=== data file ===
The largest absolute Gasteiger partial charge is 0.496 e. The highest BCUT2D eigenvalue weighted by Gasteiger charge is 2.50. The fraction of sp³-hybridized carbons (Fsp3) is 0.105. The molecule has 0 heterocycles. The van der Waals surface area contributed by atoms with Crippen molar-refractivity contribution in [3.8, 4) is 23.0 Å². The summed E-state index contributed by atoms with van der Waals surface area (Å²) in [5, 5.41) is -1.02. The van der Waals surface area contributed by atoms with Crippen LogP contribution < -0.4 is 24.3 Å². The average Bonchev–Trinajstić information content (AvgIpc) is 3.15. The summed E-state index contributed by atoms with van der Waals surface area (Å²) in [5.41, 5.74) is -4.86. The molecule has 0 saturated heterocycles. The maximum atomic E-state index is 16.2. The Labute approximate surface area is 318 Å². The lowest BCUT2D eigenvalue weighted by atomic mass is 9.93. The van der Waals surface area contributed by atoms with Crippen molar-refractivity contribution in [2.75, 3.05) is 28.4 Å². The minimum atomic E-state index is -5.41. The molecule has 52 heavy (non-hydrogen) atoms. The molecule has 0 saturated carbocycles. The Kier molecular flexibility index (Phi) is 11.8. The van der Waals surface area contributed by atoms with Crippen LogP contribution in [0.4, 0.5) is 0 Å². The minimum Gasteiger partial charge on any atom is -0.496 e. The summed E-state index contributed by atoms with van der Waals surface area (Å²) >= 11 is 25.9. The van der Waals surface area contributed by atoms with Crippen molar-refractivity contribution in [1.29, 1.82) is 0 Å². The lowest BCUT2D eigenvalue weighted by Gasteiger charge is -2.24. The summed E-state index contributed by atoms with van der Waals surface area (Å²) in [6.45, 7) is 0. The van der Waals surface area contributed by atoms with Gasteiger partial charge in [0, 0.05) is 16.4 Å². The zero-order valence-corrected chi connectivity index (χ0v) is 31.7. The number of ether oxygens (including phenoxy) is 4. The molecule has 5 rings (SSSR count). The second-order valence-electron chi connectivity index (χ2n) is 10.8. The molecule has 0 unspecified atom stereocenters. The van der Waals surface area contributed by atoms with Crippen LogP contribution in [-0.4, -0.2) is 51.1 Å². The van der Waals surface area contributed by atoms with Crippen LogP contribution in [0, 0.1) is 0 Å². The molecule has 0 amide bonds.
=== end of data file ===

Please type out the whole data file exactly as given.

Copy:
The largest absolute Gasteiger partial charge is 0.496 e. The highest BCUT2D eigenvalue weighted by Gasteiger charge is 2.50. The fraction of sp³-hybridized carbons (Fsp3) is 0.105. The molecule has 0 heterocycles. The van der Waals surface area contributed by atoms with Crippen molar-refractivity contribution in [3.8, 4) is 23.0 Å². The summed E-state index contributed by atoms with van der Waals surface area (Å²) in [5, 5.41) is -1.02. The van der Waals surface area contributed by atoms with Crippen LogP contribution < -0.4 is 24.3 Å². The average Bonchev–Trinajstić information content (AvgIpc) is 3.15. The summed E-state index contributed by atoms with van der Waals surface area (Å²) in [5.41, 5.74) is -4.86. The molecule has 0 saturated heterocycles. The maximum atomic E-state index is 16.2. The Labute approximate surface area is 318 Å². The lowest BCUT2D eigenvalue weighted by atomic mass is 9.93. The van der Waals surface area contributed by atoms with Crippen molar-refractivity contribution in [2.75, 3.05) is 28.4 Å². The minimum atomic E-state index is -5.41. The molecule has 52 heavy (non-hydrogen) atoms. The molecule has 0 saturated carbocycles. The Kier molecular flexibility index (Phi) is 11.8. The van der Waals surface area contributed by atoms with Crippen LogP contribution in [0.4, 0.5) is 0 Å². The minimum Gasteiger partial charge on any atom is -0.496 e. The summed E-state index contributed by atoms with van der Waals surface area (Å²) >= 11 is 25.9. The van der Waals surface area contributed by atoms with Crippen molar-refractivity contribution in [1.29, 1.82) is 0 Å². The lowest BCUT2D eigenvalue weighted by Gasteiger charge is -2.24. The summed E-state index contributed by atoms with van der Waals surface area (Å²) in [6.45, 7) is 0. The van der Waals surface area contributed by atoms with Gasteiger partial charge in [0, 0.05) is 16.4 Å². The zero-order valence-corrected chi connectivity index (χ0v) is 31.7. The number of ether oxygens (including phenoxy) is 4. The molecule has 5 rings (SSSR count). The second-order valence-electron chi connectivity index (χ2n) is 10.8. The molecule has 0 unspecified atom stereocenters. The van der Waals surface area contributed by atoms with Crippen LogP contribution in [-0.4, -0.2) is 51.1 Å². The van der Waals surface area contributed by atoms with Crippen LogP contribution in [0, 0.1) is 0 Å². The molecule has 0 amide bonds.